Possessive pronouns are those designating possession. They may also be used as substitutes for noun phrases, and they are typically found at the end of a sentence or clause. There are only a few possessive pronouns in the English language, and there are only two specific rules for using them correctly. Keep these rules in mind when using possessive pronouns, and you’ll discover that writing properly is easier.
We use possessive pronouns to refer to a specific person/people or thing/things (the "antecedent") belonging to a person/people (and sometimes belonging to an animal/animals or thing/things).
We use possessive pronouns depending on:
- number: singular (eg: mine) or plural (eg: ours)
- person: 1st person (eg: mine), 2nd person (eg: yours) or 3rd person (eg: his)
- gender: male (his), female (hers)
Below are the possessive pronouns, followed by some example sentences. Notice that each possessive pronoun can:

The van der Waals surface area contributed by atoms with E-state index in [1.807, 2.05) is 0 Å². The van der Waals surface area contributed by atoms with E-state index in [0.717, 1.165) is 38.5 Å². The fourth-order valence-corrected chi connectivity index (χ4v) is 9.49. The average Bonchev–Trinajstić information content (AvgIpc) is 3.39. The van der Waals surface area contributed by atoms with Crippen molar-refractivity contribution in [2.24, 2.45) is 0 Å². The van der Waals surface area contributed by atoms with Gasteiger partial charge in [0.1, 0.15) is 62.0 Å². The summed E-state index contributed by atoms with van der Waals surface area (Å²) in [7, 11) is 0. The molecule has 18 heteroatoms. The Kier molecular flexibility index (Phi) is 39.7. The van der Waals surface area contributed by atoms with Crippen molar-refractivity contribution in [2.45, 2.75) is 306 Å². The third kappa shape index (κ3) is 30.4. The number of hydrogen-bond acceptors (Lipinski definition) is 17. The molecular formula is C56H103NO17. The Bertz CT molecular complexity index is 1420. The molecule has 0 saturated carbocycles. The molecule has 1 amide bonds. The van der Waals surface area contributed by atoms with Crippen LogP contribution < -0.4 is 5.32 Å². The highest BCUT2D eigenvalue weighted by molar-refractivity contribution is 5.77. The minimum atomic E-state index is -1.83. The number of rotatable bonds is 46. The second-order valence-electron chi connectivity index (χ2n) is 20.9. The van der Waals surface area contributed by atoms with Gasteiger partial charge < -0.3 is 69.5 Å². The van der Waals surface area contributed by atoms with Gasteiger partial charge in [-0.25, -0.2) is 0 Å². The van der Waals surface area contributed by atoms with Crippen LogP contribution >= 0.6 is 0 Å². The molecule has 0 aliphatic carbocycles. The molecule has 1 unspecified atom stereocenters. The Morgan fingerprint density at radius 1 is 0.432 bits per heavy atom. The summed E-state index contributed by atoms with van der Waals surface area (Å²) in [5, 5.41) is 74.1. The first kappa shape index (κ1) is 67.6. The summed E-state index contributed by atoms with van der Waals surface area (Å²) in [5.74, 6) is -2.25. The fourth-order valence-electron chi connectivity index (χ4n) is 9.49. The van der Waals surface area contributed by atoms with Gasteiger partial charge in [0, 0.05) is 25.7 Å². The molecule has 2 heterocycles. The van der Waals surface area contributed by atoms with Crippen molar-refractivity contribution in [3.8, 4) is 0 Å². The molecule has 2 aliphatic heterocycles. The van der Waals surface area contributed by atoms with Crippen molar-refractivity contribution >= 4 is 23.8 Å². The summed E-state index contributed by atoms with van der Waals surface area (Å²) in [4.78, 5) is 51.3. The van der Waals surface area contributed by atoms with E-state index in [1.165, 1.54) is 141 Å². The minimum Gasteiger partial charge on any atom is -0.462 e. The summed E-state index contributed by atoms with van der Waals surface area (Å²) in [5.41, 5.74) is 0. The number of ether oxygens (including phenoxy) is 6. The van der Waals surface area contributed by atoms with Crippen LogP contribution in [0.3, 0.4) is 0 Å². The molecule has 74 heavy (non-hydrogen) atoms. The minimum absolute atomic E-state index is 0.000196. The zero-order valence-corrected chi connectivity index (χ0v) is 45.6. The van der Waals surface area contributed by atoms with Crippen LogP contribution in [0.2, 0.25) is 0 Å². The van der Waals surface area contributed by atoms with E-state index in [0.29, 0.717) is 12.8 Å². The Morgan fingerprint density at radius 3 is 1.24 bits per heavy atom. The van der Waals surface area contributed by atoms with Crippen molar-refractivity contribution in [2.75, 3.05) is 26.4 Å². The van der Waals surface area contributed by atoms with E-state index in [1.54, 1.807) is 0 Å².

- be subject or object
- refer to a singular or plural antecedent
|number||person||gender (of "owner")||possessive pronouns|
|3rd||male/ female/ neuter||theirs|
- Look at these pictures. Mine is the big one. (subject = My picture)
- I like your flowers. Do you like mine? (object = my flowers)
- I looked everywhere for your key. I found John's key but I couldn't find yours. (object = your key)
- My flowers are dying. Yours are lovely. (subject = Your flowers)
- All the essays were good but his was the best. (subject = his essay)
- John found his passport but Mary couldn't find hers. (object = her passport)
- John found his clothes but Mary couldn't find hers. (object = her clothes)
- Here is your car. Ours is over there, where we left it. (subject = Our car)
- Your photos are good. Ours are terrible. (subject = Our photos)
- Each couple's books are colour-coded. Yours are red. (subject = Your books)
- I don't like this family's garden but I like yours. (object = your garden)
- These aren't John and Mary's children. Theirs have black hair. (subject = Their children)
- John and Mary don't like your car. Do you like theirs? (object = their car)
Notice that the interrogative pronoun whose can also be a possessive pronoun (an interrogative possessive pronoun). Look at these examples:
- There was $100 on the table and Tara wondered whose it was.
- This car hasn't moved for two months. Whose is it?